Inter Milan: Are Massimo Moratti's Serie A Championship Expectations Too Much?
After finishing ninth last season, everyone connected with Inter Milan will hope this does not herald the beginning of a bleak period outside title or European contention.
The final table was miserable reading for disciples of the Nerazzurri.
Can Inter Milan realistically challenge for the Serie A title?
Inter president Massimo Moratti has been vocal about his desire not to see this repeated. This upcoming season, he wants his team to once again challenge for the title.
If they are, a vast improvement is needed on last season's performance.
They may have ended with a negative goal difference, and they may have lost the same amount of games as they had won, but the biggest point of consternation that will stick in the craw of Inter fans is that they finished a whopping 18 points behind deadly city rivals AC Milan.
This fact was clearly not lost on Moratti and his hierarchy, who have ordered sweeping changes at the San Siro. And with fans still mourning the end of the domestic season, these changes came about quickly.
First came the disposal of likeable yet inexperienced manager Andrea Stramaccioni in May. It was always going to be a baptism of fire for the former youth team coach. After taking the reins in March 2012, he finished that season strongly but could not transfer his promising start over when given a full campaign.
Whilst he did have bad luck with injuries to his players—the cherry on top being when Javier Zanetti, the longtime on-field lieutenant for many Inter managers, was struck down by an Achilles injury in April—but he was oft criticised for not sticking with one set formation.
However, the fact he is only 37, coupled with his final win rate coming out at a promising 44 percent, suggests we will see him and his coiffed hair again in Serie A.
Moratti acted quickly to replace him. And sealing a deal for Walter Mazzarri—fresh from guiding Napoli to second place—was a real coup for the Nerazzurri.
The man from San Vicenzo is well known in Italy for transforming players such as Edinson Cavani, Marek Hamsik and Ezequiel Lavezzi into a triumvirate of highly regarded world-class imports during his four seasons with the Partenopei.
This week he has also come out fighting about Inter's chances next season: "Impossible is not a word that exists for me", he told Tuttosport (via Goal.com). He also intimated he is due to speak with Moratti about "top" signings, suggesting new players are imminent.
And with a squad renowned for being full of vintage yet aging players—step forward 39-year-old Zanetti, 35-year-old Walter Samuel, 32-year-old Esteban Cambiasso and 34-year-old Diego Milito—a few new arrivals are sorely needed.
Having completed the free signing of his former Napoli charge Hugo Campagnaro, Mazzarri has supplemented that with the €6 million signing of 20-year-old Argentinian striker Mauro Icardi from Sampdoria, as well as the €7.5 million purchase of 21-year-old Ishak Belfodil from Parma.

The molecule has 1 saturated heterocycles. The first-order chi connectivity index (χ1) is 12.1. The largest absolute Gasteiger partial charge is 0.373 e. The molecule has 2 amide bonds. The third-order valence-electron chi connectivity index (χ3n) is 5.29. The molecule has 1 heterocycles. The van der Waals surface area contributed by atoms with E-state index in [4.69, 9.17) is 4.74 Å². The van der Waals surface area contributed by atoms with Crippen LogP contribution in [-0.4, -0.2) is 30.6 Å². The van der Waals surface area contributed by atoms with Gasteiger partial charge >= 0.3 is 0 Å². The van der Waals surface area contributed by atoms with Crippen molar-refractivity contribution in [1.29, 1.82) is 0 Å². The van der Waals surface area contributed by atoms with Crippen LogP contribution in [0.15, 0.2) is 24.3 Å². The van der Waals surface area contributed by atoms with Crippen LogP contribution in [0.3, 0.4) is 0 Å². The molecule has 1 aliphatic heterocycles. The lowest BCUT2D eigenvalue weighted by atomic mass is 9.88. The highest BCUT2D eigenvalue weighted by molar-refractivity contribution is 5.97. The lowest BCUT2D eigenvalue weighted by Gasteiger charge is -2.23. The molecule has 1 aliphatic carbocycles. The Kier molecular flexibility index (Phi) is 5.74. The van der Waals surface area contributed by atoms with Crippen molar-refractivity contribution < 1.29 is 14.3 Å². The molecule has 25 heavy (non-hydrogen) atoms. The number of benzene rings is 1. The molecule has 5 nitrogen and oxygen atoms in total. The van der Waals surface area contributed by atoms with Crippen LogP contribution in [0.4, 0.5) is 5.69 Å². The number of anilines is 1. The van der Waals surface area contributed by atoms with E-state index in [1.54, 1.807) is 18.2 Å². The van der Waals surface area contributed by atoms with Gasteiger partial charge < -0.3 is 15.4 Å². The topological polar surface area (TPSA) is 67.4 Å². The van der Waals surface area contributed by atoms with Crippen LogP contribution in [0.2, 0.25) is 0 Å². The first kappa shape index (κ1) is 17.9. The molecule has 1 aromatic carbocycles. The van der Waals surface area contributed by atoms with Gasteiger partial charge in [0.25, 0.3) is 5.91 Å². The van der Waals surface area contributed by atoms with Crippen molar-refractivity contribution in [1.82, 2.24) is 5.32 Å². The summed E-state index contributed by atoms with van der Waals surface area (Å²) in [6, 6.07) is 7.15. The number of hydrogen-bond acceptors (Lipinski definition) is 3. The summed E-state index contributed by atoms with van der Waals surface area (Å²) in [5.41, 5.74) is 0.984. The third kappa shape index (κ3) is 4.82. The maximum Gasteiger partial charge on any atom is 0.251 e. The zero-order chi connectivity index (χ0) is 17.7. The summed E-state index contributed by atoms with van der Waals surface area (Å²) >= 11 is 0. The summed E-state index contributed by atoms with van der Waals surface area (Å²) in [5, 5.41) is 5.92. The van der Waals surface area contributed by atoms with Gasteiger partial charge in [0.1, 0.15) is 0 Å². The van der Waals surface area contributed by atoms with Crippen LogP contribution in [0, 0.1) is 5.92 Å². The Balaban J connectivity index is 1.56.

Having spent over €15 million already, Mazzarri still wishes to exercise Moratti's cheque book.
The Sun this week declared that the agent of Southampton's Gaston Ramirez would facilitate a move to the San Siro for his client as "Italy remains in his heart" but did warn Inter the 22-year-old Uruguayan would cost a "significant sum."
Following the departures of Dejan Stankovic and Marco Benassi, new recruits in midfield is clearly high on Moratti and Mazzarri's agenda. After helping his side attain a respectable finish of 11th, Cagliari's Radja Nainggolan is another player on Inter's radar, as confirmed by the 25-year-old Belgian international's sporting director Nicola Salerno last week on Radio Sportiva (via Goal.com).
Inter are also being audacious with their bids, as Sky Sports reported that champions Juventus have rejected an approach for their promising, but injury-stricken, Chilean midfielder Mauricio Isla, 25.
All of this spending infers that this week's much-publicised tax probe by Italy's finance police into a variety of Serie A clubs, of which Inter is one, has not deterred Massimo Moratti from investing in a new squad, a defiance reported by Sky Sports.
It also cements the view that Moratti is not preparing to sell his majority stake in the club, as had been mooted last week.
In regards to his expectations for this coming season, the Inter supremo is right to believe that he is due a return on his outlay. After all, it can't be cheap to acquire one of Italy's best coaches as well as some of the league's most prodigious talents.
But whilst he spoke to La Gazzetto dello Sport this week about his belief that Mazzarri can return Inter to their "rightful status," he must surely a season for the new players to become used to the coach and vice versa.
Let's remember the facts: Inter won the treble a mere three years ago. Their fall from grace will rankle Moratti, who will want an instantaneous return to European competition, on a daily basis.
However, if they are to repeat the glory of that Saturday in May 2010 and regain the Champions League anytime soon, Mazzarri must be given time.
What are your thoughts? Will Inter provide competition for Juve's crown? Can Mazzarri have an instant positive impact? Or does he need a season to "bed in"? And who else will join the Inter revolution?
Let me know either in the comments section below or via Twitter: @LeRowley
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